Michael Piekarski | September 9, 2020
Vulnerability scanning is something all organizations should be looking into, if they’re not doing it already. Scanning inside and outside the network can help you identify misconfigurations, cyber security gaps or potentially even regulatory shortcomings. The key is to make these scans a habit. After all, just because you’re secure today doesn’t necessarily mean you’ll be secure tomorrow. For example, you could implement a patch and then, before you know it, a hacker will already have found a new workaround. If you’re doing vulnerability scans and you’re doing them regularly, you’re on the right track. However, stopping there still leaves an important part of your environment exposed.
Vulnerability scanners work at the network level. They interrogate every port they can reach, checking to see if it’s open as well as for other details such as its configuration, operating system, etc. Where they struggle, however, is when they encounter a web app. While many enterprise vulnerability scanning platforms offer some level of web application scanning ability, this tends to be very limited. The in-depth explorations they do elsewhere on the network simply aren’t possible with a web app, leaving an attack vector mostly untested. This situation is made worse by the fact that the presence of a web application plugin or option tends to create a false sense of security.
The best way to address these shortcomings and close that gap is with a dedicated web app vulnerability scanner.
Web apps have become essential, but are they secure?
Web apps, websites – they’re all built on their own language (some popular options include .net, nodejs, Python, etc.). Standard vulnerability scanners don’t speak that language, but web app vulnerability scanners do. They’re able to engage with those utilities and can perform the deep dive that standard vulnerability scanners can’t manage.
So, how exactly do they engage with, say, a company’s website? A web app scanner will start by indexing all possible URLs associated with a site, leaning on naming conventions and established patterns to create a detailed site map. Next, it will crawl through each of those pages, interacting with every component, including stored files, utilities, CSS code, etc. So, if for example a web site has a search bar, the web app scanner will interact with it to make sure it’s secure. It will do the same for all of a site’s possible input fields, again looking for details like version number, platform type and so on. As it goes along, it can highlight any causes for concern, feeding that information back to admins who can then address vulnerabilities as they see fit.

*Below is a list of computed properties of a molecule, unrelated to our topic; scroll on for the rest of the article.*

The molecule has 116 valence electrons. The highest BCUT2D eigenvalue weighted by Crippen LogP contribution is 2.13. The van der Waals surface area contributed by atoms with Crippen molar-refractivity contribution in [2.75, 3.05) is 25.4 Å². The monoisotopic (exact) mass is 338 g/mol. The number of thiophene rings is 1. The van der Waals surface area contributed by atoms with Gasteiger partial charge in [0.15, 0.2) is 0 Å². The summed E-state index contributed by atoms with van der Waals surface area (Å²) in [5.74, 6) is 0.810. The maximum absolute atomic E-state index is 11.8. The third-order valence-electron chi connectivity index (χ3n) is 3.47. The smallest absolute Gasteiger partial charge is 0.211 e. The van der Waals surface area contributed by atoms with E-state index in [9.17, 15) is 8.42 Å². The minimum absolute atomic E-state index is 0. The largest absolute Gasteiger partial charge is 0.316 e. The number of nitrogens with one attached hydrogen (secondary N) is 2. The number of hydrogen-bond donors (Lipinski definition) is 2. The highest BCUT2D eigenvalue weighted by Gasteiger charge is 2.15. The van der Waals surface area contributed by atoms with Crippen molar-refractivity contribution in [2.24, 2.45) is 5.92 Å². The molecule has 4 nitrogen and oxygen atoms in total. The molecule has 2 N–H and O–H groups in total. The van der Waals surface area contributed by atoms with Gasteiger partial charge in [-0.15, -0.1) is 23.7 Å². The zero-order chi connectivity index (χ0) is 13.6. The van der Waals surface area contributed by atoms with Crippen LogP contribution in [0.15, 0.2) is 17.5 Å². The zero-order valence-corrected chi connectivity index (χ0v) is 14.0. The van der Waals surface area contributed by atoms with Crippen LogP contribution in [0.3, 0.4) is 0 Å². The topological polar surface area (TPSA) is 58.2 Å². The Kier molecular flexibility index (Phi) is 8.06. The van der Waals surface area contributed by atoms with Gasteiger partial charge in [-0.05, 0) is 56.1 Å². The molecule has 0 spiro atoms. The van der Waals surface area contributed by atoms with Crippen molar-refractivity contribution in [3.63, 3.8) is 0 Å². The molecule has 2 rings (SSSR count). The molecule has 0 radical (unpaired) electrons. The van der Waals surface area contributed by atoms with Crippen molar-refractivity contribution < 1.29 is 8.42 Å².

And then there’s web apps. Not to knock the work done by independent app dev teams, but the code in a custom or home-brewed app doesn’t go through nearly the level of rigorous testing as something like Microsoft’s SQL Server does. Maybe the initial code used to build the app is a little rushed due to a tight deadline. Or, even if it was spotless when it was first created, security gaps may have opened as time passed. The lack of ongoing updates can leave custom apps at a greater risk of attack. It’s also another area where a web app vulnerability scanner can help mitigate risk.
A web app scanner can authenticate into an app using a variety of roles and permissions in order to compose a comprehensive picture of the tool’s security. Under the guise of these different roles, the scanner can interrogate functions, both in the custom code as well as on the underlying platform upon which the app was constructed. Web app scanners can also check package and dependency versions and internal app logic itself. This level of insight can be applied towards custom APIs, like REST or SOAP.
Scanners can also gauge a web app’s level of security by replicating some of the favorite exploit methods favored by criminals, such as SQL Injection or Remote Code Execution. A scanner can leverage these approaches to simulate an attack and monitor the response. It’s important to tune these tests properly to ensure no real damage is inflicted during the fake attack.
Taking vulnerability scanning beyond the network
Vulnerability scanning is an important part of good cyber security. Some organizations may believe this is enough and so they stop there. That feeling can vanish quickly if an attacker gets into their website or a key web app. Depending on how a network is structured and where the compromised utility lives, that initial breach might only be step one in a much bigger attack.
Arraya Solutions can help your organization implement and manage a comprehensive vulnerability scanning program, one that covers your network as well as web apps. My team can also help you remediate any vulnerabilities surfaced by these scans. Reach out to us today to learn more: https://www.arrayasolutions.com/contact-us/.